Catalytic converter thefts, says the Niagara Regional Police Service, are persisting in Niagara Falls and across the province.
Investigators have found that at least 30 automobiles have had their catalytic converters cut off in the region. Thieves are targeting vehicles with higher suspension systems, like vans and pick-up trucks.
Police say people steal catalytic converters — part of a vehicle’s exhaust system, which is designed to help manage pollution — in order to sell them to metal recyclers for cash.
The service says thieves will “often use cordless power tools like grinders or reciprocating saws to cut the catalytic converters from the bottom of the automobile.” The sound is noisy, and may cause sparking.
Police charge man with theft, mischief
Since February, investigators say they’ve identified two men in connection with four incidents. The service has arrested a man in connection with thefts in Niagara Falls, and say they’re looking for another.
On Feb. 26, detectives executed a search warrant at a house in the area of Summer Street and Morse Avenue. A 29-year-old man from Niagara Falls was arrested.
He faces several theft, mischief and trafficking property charges.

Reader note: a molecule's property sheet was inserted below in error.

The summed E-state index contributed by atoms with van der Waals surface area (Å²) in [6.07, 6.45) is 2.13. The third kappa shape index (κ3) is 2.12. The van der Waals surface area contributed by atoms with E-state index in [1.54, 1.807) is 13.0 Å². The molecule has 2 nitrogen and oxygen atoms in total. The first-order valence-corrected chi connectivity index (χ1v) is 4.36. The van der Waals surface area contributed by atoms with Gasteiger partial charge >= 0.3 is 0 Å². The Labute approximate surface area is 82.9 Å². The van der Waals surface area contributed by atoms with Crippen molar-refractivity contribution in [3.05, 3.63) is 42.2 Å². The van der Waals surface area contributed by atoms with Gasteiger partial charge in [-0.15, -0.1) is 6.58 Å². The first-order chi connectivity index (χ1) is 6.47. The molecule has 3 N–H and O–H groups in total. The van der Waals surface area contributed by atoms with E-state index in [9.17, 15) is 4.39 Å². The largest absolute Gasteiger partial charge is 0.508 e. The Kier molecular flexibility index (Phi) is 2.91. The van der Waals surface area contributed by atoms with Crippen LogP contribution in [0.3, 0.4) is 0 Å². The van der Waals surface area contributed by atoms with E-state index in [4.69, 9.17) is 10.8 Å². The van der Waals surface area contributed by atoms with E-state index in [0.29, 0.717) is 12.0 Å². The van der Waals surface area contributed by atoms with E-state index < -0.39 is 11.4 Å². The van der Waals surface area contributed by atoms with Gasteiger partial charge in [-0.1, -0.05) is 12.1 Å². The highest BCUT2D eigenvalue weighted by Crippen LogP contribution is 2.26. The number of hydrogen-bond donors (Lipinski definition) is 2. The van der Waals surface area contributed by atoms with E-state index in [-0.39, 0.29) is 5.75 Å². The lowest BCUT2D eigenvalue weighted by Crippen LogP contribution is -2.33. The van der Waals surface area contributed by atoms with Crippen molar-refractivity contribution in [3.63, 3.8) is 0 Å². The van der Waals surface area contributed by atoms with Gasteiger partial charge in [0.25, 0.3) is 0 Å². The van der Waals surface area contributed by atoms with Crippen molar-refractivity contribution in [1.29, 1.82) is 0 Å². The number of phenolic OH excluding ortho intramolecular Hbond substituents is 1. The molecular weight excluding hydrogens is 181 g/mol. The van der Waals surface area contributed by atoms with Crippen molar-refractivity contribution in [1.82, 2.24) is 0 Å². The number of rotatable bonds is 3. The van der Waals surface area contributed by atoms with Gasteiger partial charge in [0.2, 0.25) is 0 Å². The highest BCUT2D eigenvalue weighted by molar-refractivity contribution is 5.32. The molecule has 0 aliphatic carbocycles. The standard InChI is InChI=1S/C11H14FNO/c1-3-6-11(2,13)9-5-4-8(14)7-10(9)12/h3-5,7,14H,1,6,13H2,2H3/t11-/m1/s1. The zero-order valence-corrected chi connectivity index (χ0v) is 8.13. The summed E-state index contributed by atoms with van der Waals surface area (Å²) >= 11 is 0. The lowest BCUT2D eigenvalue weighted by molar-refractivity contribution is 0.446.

These include three counts each of theft under $5,000 and mischief under $5,000. He has also been charged with five counts of trafficking in property obtained by crime, break and enter to commit theft, and theft and mischief over $5,000, among others.
He is being held in custody.
Police say that a 27-year-old man from Thorold is also wanted for alleged offences, including trafficking property obtained by crime, break and enter to commit theft, mischief over $5,000 and others.
Officers say the man, Alexander John Pidgeon, has ties to Thorold and Niagara Falls.
He is described at 5’7, around 130 lbs, and has brown hair and eyes. Police say he has the words “Let it be” tattooed on his left forearm and a skull on his right forearm. Police also say he also has the words “I’m not” tattooed on his abdomen.
Anyone with information on his whereabouts is asked to contact detectives at 905-688-4111, ext. 1009514, or Crime Stoppers.
Tips for drivers
Niagara police have included tips for the public and businesses to keep their cars safe.
Motion lighting and improved lighting can act as deterrents, as well as fences that enclose an area or funnel people into a central area. Police say these fences should be checked on a regular basis and repaired if they’re damaged.
Officers also encourage people to use a secure garage to limit access, and to speak to their neighbours about their concerns to heighten awareness.
Other deterrents include alarms, sirens, and quality cameras. Trail cameras, police say, are moderately priced options.
Security personnel and dogs will “cause thieves to think twice about a possible encounter,” the release said. Officers suggest that business owners with a fleet of automobiles should consider patrolling their property.
Metal recycling businesses are required to keep proper records and report suspicious activity.